And I don’t wish to spend the rest of my life, or most of any day checking e-mails and texts, answering hundreds of Facebook messages that are mostly about nothing, fending off invasive personal messages from strangers, getting e-mail bulletins from credit card companies every time I buy something – or don’t. I don’t wish to be asked every time I buy something how the service was, and if I was satisfied, and told how much I am valued by corporations that care nothing about me, or if I liked the packaging.
This morning, a dozen messages from total strangers asking me, “how are you?” If I answered them all, I would not be good.
I don’t wish to return to the isolated life of the author, when nobody could reach me but my agent. Nor will I fully accept the dimensions and repercussions of the new way of the world, the avalanche of information, advice, bad news and spam, of strangers and judges, much of it disturbing and unwanted, that has invaded my life and my consciousness and tested my discipline and character.
Everyone around me seems angrier and more tense and I think I know why. Too many things are plugged into their heads. Facebook has advanced the idea that we can message anybody about anything at any time. I don’t like this idea. It is teaching people bad manners – to be invasive, presumptuous, judgmental and insensitive. To grieve and be soothed in public. And to learn how to rude and hostile.The Internet has taught us to only talk to each other, and to hate people who are different. Even the Pope is caught up in the American madness, every word measured against what the left and the right would like to hear.
They say if you are a public person, you are asking for it. I say nuts to that, I am responsible for my life.
Canceling the TV cable l offerings was pretty easy. Maria and I have never watched much TV. If we want to see a movie or other kind of program, we can stream it on the Ipad or the Iphone. Mostly, we spent the evenings talking and reading. Sometimes blogging. Neither of us can tolerate the sound of the TV blaring all night, or even for much of it. It is shocking how little I miss it, I had a TV my whole life.
The credit cards were a bigger deal. I used to run up big credit card bills, but have not for some years. I was drowning in notifications, solicitations, survey requests, special offers, transfers. And owed money. I got my first credit card in 1972, and I was quite proud of myself. Somebody else worried about the bills. I was always a person who bought things easily and thoughtlessly. I changed that bad habit a few years ago, and found there is always more to do. My life has always been crowded and cluttered with junk. I am working on that.
But sometimes we make our own junk, we buy the great lie that we must live in fear and buy our way out.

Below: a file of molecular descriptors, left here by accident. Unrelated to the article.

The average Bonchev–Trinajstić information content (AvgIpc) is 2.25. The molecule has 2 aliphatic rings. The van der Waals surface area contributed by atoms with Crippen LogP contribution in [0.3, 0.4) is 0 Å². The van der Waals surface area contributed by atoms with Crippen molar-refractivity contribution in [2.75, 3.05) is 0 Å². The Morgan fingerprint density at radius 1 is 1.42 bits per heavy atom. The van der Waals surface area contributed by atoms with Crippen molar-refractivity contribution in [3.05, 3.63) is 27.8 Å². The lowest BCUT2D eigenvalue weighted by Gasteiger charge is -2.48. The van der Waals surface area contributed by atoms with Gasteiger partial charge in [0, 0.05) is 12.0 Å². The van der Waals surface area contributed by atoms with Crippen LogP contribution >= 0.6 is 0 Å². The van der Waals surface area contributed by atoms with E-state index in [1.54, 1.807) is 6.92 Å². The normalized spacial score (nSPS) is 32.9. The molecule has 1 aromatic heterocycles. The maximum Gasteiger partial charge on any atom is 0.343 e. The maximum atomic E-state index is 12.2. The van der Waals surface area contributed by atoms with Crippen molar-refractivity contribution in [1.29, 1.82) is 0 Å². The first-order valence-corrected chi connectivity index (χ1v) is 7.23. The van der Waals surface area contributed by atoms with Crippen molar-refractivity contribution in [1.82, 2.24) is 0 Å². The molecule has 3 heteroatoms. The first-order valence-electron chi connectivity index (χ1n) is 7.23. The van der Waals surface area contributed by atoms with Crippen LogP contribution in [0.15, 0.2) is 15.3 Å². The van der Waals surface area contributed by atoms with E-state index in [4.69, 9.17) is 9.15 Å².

I have come to believe e-mail, social media and text messages cause stress and in some people, anger and disconnection. I think the Internet, for all the good it does, is making people angry and incestuous. Too many messages, too much information, too many arguments, too much corporate bad news, too much outrage, too many notifications and alerts for the mind to absorb. I am a creative person, I want to leave room in my mind for my work.
The angry and quarrelsome people of the world, the people eager to mind my business or tell me what to do, or tell me why I am wrong, this is a part of the new way of living. So are the nice people, it should be said.
In recent months, I’ve taken to heart my desire to live a simpler and more considered life. I am still on the hero journey, I expect to die there. I wish to consider what it is I really need and want and love. I will never return to a hollow life.
I want to heed the call of Pope Francis to love our sister the earth, and to live in harmony with my fellow humans. I think about what I waste and discard. What do I really need to be content and productive? I think I have most of it right now. Money brings neither happiness nor security, that is the biggest lie of all.
As I grow older, I don’t care to be wracking up big bills, to fret at the end of the month, to buy things I don’t actually have to have, to fill up the house with boxes and stuff.
Now, I think about how much money I have in the bank before I buy anything. I never used to know what I had in the bank, that was always somebody else’s job. I’ve lost the appetite for buying things. It’s a big load off of my mind. It feels good to know what I have, the old farmers were right, it is sweet to live that way. I have what I need, and I can wait for what I need if I have to. I find my life is more peaceful, I feel it is more under control, there is less stress in it, more time to think and feel. I am still overwhelmed with information pouring into my life that I didn’t ask for and don’t want, but that is a separate issue. It can no longer be resolved simply and easily.